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Three Taubman College Ph.D. Students Win Prestigious Awards to Support International Research

Wednesday, August 4, 2021

Three Taubman College doctoral students are among the winners of the highly competitive International Research Awards from the University of Michigan’s Rackham Graduate School for 2021–2022. The awards support U-M doctoral and master’s students conducting degree-related research outside the United States and Puerto Rico. 

Amit Ittyerah is a dual Ph.D. candidate in architecture and urban and regional planning. His research examines the architectural assemblies and resulting typologies of the rapidly “urbanizing peripheries” of formal metropolitan spaces in post economic liberalization India. Often products of private investments, these typologies are found along urbanizing highways corridors taking the form of performative consumerist architecture organised around regional social trends, and commodity & labour circulation between erstwhile metropolitan cores and other surrounding urbanizing smaller towns, villages and agrarian landscapes. These architectural typologies are representative of a form of urbanization that can be contentiously claimed to have left the city. Wedding venues are one such prominent representative typology. He analyses the architecture of wedding venues in relation to the landscape and organizational structure of local wedding industries around a couple of clusters of  towns and cities. These include sites along highways between Metropolitan Delhi and Ludhiana, Punjab in North India, and between Ernakulam and the town of Kozhencherry in the South Indian state of Kerala--famous for decentralized forms of planning and governance.  Deconstructing the wedding industry at these locations, he is interested in mapping and revealing the assembly of this still predominantly informal industry between metropolitan and non-metropolitan spaces, cultures and subjects.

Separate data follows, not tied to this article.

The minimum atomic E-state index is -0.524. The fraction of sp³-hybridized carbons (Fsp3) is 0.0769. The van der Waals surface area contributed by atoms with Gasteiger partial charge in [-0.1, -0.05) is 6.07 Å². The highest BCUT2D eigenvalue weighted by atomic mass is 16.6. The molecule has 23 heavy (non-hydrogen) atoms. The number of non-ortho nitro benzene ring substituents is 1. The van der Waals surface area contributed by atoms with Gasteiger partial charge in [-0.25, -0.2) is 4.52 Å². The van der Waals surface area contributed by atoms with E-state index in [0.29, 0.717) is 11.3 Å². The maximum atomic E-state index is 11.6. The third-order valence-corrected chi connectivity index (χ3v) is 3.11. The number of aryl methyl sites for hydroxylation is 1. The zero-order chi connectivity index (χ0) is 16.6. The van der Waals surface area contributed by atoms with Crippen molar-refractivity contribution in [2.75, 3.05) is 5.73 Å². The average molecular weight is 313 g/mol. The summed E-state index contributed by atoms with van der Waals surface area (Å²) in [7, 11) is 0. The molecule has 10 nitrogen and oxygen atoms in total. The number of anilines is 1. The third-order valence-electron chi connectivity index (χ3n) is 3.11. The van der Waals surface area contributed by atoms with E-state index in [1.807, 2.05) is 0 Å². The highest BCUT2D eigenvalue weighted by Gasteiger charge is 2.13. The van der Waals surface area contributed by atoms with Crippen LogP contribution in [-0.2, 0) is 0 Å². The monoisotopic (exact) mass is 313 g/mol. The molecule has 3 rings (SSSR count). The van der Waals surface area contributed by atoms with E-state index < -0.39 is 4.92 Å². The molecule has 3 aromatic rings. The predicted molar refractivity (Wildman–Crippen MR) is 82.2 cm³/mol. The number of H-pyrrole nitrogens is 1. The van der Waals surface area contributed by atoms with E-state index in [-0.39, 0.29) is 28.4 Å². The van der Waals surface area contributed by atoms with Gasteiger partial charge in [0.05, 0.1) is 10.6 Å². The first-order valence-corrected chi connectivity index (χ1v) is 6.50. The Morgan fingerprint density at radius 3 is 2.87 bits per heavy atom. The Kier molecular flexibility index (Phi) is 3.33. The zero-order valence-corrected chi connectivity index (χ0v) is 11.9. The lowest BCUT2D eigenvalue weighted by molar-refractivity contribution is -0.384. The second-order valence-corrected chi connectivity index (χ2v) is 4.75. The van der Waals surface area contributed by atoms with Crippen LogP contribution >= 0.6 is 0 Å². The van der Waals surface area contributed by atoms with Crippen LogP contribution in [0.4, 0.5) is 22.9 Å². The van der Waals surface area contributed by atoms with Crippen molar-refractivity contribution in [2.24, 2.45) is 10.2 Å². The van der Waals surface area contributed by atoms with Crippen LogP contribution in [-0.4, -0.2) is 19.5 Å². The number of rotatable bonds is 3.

Dicle Taskin is a Ph.D. candidate in architecture. Her research focuses on the Pan-American Highway project and questions how this infrastructure shaped the imaginary of hemispheric integration. With the emphasis on politics of scale and (re)presentation, her dissertation analyzes how the Pan-American Highway project extended beyond the framework of Pan-Americanism and became a medium through which conflicting discourses and aspirations were articulated. Through a mixed methods approach which combines archival research and mapping, Dicle traces how these conflicting discourses translated into an ambiguous, illegible, and incomplete material infrastructure, which still determines the processes of urbanization and resource extraction, crosses heavily policed borders and influences patterns of migration, and functions as a medium through which new promises and national aspirations are articulated.

Weican Zuo is a Ph.D. candidate in architecture. Her research focuses on public housing and inclusionary housing policies and practices in contemporary urban China. From a larger perspective, she is interested in exploring the dynamics of forces that are critical in framing public housing development. Her study extends to embrace public housing as a crucial element within China’s urbanization and sustainable urban development and think about how to integrate it within the future of the city. On the other hand, she is also interested in investigating social-spatial relationships within public housing and mixed-living communities, in order to better understand the dynamics among the physical environment, residents and socio-cultural factors in the play of constructing an inclusive built environment.

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